I used Facebook briefly, around 1:00 p.m., to message the supervisor for an internship that I’m taking part in. While I doubt that Facebook could gleam any useful information from that one post on that day, my Facebook activity has increased since it’s my main tool for the internship, and the website in general is one of the largest potential threats in terms of forming my online persona. Since I’ve recently had to post on my personal page a number of articles that I wrote about the stereotypical slacker college life style, including a number of activities I have no interests in (such as drinking), that could result in a serious misconstruction of my personality. I also received a message from the person I’d been speaking to on the dating app Tinder. This app uses Facebook to build a profile, meaning that the social media outlet has access to parts of my love life that I’d prefer to have kept private.
Closer throughout the end of my day, 3 p.m. through 6 p.m., I used the gaming platform Steam. Along with my name, phone number, and credit card information; Steam has access to my video game interests as well. I have no knowledge as to whether or not my data here could be crossed over with my data from Youtube/Google, but if all of my information is being centralized in some way then I have to assume there’s at least some overlap. I used Netflix briefly that day as well, around 8 p.m., which I imagine gathers a lot of similar kinds of data that Steam does, except for films/TV shows. Both of these platforms might be the most accurate source of data that I output, since I tend to buy/browse similar varieties of games and also tend to re-watch shows/movies I like. This would make it much easier to confirm the accuracy of my interests.
The picture that I believe these services will paint of me is someone who has specific interests in film, TV, video games, and other facets of popular culture. I don’t believe I have enough negative/misleading information out there that could form an “incorrect” picture of me, but it’s difficult to be certain. Even if I wanted to opt-out of the big data world, it would be impractical for someone like me who enjoys the multitude of benefits that come from having several digital services. As we’ve discussed previously, in order to participate in this digital culture I’ve already had to give up so much, both in the monetary department for the gadgets I’d need to even write this post and in the form of the data needed to access the services that essentially everyone has to have.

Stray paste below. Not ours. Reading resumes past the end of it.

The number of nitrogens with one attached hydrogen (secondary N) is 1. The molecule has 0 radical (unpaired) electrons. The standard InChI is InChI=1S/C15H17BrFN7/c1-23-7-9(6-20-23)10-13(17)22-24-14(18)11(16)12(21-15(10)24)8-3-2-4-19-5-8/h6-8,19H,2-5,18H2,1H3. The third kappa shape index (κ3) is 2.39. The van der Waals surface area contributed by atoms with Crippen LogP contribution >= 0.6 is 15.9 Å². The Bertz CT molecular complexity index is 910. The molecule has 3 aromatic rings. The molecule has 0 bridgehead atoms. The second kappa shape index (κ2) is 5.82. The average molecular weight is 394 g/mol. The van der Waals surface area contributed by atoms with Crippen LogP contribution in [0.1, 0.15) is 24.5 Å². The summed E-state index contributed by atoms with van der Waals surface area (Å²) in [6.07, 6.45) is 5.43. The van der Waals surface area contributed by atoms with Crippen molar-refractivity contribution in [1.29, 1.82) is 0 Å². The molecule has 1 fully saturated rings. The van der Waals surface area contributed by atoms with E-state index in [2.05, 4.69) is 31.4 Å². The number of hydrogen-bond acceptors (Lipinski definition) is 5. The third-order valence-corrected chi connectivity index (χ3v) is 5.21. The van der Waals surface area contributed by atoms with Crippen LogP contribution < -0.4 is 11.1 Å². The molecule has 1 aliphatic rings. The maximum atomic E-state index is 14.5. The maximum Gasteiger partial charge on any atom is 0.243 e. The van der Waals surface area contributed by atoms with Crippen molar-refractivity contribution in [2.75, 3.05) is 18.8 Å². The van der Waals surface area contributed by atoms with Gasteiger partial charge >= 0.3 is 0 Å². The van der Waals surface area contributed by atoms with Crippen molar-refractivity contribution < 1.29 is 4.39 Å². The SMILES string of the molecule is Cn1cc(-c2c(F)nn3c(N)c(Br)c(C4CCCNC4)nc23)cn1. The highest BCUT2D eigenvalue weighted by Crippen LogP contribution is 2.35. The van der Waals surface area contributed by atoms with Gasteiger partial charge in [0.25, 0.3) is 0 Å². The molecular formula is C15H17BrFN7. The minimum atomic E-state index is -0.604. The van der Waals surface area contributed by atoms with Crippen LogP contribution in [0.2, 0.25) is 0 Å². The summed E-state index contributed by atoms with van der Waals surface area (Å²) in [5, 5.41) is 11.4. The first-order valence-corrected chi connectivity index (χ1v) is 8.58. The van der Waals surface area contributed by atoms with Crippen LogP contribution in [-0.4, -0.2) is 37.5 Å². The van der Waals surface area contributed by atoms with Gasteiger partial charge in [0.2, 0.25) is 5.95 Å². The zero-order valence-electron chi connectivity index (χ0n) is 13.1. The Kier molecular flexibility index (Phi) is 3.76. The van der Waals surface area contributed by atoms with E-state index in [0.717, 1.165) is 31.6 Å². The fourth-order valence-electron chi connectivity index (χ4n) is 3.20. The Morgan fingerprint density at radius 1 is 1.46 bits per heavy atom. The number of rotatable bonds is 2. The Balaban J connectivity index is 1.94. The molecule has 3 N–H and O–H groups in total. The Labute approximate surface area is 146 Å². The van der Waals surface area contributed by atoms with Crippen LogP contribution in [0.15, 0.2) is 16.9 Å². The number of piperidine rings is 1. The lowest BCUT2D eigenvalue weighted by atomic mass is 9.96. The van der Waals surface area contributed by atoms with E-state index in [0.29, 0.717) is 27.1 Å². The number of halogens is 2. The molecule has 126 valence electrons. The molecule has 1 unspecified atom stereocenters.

At what point will a website’s ability to read my data allow them to know what my interests and habits are before even I do, with more accuracy than current versions of that service? As I’ve pondered this questions myself, I’ve come to realize that if we’re going to have to live in a digital world where our personal information is a form of currency we’ll have to pay, I’d rather the data on me be as accurate and as much to my benefit as possible. Obviously companies that aggregate data should be less secretive/suspicious about their activities, but the fact that they collect information isn’t inherently bad. It could become extremely harmful, however, the less accurate it is. If future generations are going to live in a world where their data become a commodity, lets at least make sure they won’t be taken advantage of due to a clerical mistake.